Wednesday, January 20, 2010
From Phantasms of the Living by Edmund Gurney, Frederic Myers, and Frank Podmore, Chapter V "Specimens of the Various Types of Spontaneous Telepathy."
The narrator is again the Rev. P. H. Newnham, of whose telepathic rapport with his wife we have had such striking experimental proof, and who describes himself as "an utter sceptic, in the true sense of the word."
"In March, 1854, I was up at Oxford, keeping my last term, in lodgings. I was subject to violent neuralgic headaches, which always culminated in sleep. One evening, about 8 p.m., I had an unusually violent one; when it became unendurable, about 9 p.m., I went into my bedroom, and flung myself, without undressing, on the bed, and soon fell asleep.
"I then had a singularly clear and vivid dream, all the incidents of which are still as clear to my memory as ever. I dreamed that I was stopping with the family of the lady who subsequently became my wife. All the younger ones had gone to bed, and I stopped chatting to the father and mother, standing up by the fireplace. Presently I bade them goodnight, took my candle, and went off to bed. On arriving in the hall, I perceived that my fiancee had been detained downstairs, and was only then near the top of the staircase. I rushed upstairs, overtook her on the top step, and passed my two arms round her waist, under her arms, from behind. Although I was carrying my candle in my left hand, when I ran upstairs, this did not, in my dream, interfere with this gesture.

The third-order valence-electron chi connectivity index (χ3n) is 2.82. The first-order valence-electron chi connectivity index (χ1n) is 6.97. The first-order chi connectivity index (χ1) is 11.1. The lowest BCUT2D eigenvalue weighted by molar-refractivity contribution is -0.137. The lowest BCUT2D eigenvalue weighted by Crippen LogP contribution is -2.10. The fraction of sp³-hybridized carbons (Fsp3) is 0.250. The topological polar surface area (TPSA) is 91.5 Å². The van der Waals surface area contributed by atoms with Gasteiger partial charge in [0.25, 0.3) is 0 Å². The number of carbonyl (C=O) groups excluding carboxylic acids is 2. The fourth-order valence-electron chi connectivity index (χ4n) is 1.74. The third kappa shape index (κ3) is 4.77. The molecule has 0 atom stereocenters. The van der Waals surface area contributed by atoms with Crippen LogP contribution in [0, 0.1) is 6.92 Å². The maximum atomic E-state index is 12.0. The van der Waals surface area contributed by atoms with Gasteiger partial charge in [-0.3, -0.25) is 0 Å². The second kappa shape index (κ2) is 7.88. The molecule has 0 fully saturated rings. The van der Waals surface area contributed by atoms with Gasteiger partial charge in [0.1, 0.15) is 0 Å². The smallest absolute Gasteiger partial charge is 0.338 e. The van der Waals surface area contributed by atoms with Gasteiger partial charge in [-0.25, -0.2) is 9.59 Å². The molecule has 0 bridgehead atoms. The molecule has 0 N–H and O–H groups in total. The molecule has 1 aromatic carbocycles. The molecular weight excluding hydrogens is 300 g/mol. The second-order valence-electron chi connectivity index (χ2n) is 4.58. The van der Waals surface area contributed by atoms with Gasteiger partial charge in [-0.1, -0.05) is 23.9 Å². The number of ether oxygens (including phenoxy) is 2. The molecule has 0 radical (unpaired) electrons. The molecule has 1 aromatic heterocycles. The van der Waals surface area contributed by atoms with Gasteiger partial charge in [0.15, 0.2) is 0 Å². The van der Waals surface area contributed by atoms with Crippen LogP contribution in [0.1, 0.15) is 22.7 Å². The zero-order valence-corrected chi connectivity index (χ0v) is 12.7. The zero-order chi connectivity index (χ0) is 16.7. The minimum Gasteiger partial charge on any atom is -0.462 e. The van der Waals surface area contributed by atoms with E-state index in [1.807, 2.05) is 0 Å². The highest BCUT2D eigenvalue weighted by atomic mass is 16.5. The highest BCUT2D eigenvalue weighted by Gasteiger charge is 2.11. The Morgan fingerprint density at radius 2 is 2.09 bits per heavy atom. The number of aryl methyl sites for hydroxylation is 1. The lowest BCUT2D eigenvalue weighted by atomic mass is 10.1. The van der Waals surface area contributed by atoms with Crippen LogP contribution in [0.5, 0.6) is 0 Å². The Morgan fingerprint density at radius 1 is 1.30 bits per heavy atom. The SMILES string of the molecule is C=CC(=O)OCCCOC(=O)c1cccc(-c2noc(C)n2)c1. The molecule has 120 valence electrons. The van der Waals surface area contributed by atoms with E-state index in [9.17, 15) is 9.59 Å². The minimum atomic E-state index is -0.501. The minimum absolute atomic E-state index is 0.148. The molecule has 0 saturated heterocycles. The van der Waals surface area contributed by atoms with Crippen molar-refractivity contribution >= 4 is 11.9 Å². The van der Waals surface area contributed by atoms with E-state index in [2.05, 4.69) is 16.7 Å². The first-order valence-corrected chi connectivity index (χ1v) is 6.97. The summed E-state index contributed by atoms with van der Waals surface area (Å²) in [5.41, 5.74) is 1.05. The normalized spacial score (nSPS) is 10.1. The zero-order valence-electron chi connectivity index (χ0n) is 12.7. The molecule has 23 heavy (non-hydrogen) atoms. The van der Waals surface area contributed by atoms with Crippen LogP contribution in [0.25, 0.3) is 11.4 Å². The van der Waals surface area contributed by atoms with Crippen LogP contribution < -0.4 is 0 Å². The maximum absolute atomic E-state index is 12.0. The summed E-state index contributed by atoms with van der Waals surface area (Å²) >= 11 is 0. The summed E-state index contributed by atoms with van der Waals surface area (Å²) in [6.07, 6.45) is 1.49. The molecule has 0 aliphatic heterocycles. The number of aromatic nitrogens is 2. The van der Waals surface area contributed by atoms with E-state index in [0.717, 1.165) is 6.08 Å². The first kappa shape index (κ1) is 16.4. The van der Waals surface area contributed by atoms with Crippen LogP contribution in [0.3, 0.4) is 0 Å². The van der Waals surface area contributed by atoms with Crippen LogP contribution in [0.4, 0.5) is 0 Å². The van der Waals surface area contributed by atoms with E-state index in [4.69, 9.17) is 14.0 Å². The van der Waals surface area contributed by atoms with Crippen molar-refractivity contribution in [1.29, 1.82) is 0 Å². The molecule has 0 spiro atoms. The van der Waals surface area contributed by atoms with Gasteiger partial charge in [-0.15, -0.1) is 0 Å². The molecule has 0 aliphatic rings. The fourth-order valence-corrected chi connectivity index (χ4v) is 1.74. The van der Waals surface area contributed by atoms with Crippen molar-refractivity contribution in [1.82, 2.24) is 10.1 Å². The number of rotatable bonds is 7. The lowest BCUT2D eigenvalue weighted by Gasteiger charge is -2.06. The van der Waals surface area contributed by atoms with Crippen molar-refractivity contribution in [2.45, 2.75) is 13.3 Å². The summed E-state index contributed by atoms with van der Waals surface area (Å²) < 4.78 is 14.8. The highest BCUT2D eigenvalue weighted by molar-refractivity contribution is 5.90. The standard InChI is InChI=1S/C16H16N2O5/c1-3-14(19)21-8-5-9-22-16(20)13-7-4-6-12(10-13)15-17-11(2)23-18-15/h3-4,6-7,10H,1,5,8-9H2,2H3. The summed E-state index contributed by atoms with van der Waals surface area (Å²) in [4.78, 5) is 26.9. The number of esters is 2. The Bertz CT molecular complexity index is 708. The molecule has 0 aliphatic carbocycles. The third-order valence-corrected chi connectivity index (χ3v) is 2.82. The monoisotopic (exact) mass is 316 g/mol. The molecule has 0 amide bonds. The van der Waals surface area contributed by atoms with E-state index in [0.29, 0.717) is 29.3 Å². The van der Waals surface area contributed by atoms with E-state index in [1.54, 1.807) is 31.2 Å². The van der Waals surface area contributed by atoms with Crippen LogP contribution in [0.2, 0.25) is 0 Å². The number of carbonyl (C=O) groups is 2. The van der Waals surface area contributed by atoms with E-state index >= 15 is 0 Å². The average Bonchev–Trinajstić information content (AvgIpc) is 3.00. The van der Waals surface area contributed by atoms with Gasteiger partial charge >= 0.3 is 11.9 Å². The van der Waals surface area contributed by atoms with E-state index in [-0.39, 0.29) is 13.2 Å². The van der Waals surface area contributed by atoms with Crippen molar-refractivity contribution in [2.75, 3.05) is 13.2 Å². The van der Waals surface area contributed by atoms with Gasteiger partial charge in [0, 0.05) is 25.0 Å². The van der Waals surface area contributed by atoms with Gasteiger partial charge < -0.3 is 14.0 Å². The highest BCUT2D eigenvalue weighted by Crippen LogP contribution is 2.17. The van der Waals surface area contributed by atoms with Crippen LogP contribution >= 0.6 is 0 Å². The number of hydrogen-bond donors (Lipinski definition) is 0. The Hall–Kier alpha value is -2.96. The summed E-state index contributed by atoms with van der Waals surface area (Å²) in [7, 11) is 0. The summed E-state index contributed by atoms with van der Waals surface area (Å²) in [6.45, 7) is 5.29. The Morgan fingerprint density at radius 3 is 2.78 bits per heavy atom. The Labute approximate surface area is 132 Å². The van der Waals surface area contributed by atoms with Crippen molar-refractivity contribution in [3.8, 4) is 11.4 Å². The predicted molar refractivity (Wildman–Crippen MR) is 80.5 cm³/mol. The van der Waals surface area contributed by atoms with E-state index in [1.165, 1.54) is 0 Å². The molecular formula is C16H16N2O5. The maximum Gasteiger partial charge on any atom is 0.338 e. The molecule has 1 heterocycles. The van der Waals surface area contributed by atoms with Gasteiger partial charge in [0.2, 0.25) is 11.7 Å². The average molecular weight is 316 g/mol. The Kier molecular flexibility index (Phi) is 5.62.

"On this I woke, and a clock in the house struck 10 almost immediately afterwards.
"So strong was the impression of the dream that I wrote a detailed account of it next morning to my fiancee.
"Crossing my letter, not in answer to it, I received a letter from the lady in question: 'Were you thinking about me, very specially, last night, just about 10 o'clock? For, as I was going upstairs to bed, I distinctly heard your footsteps on the stairs, and felt you put your arms round my waist.'
"The letters in question are now destroyed, but we verified the statement made therein some years later, when we read over our old letters, previous to their destruction, and we found that our personal recollections had not varied in the least degree therefrom. The above narratives may, therefore, be accepted as absolutely accurate.
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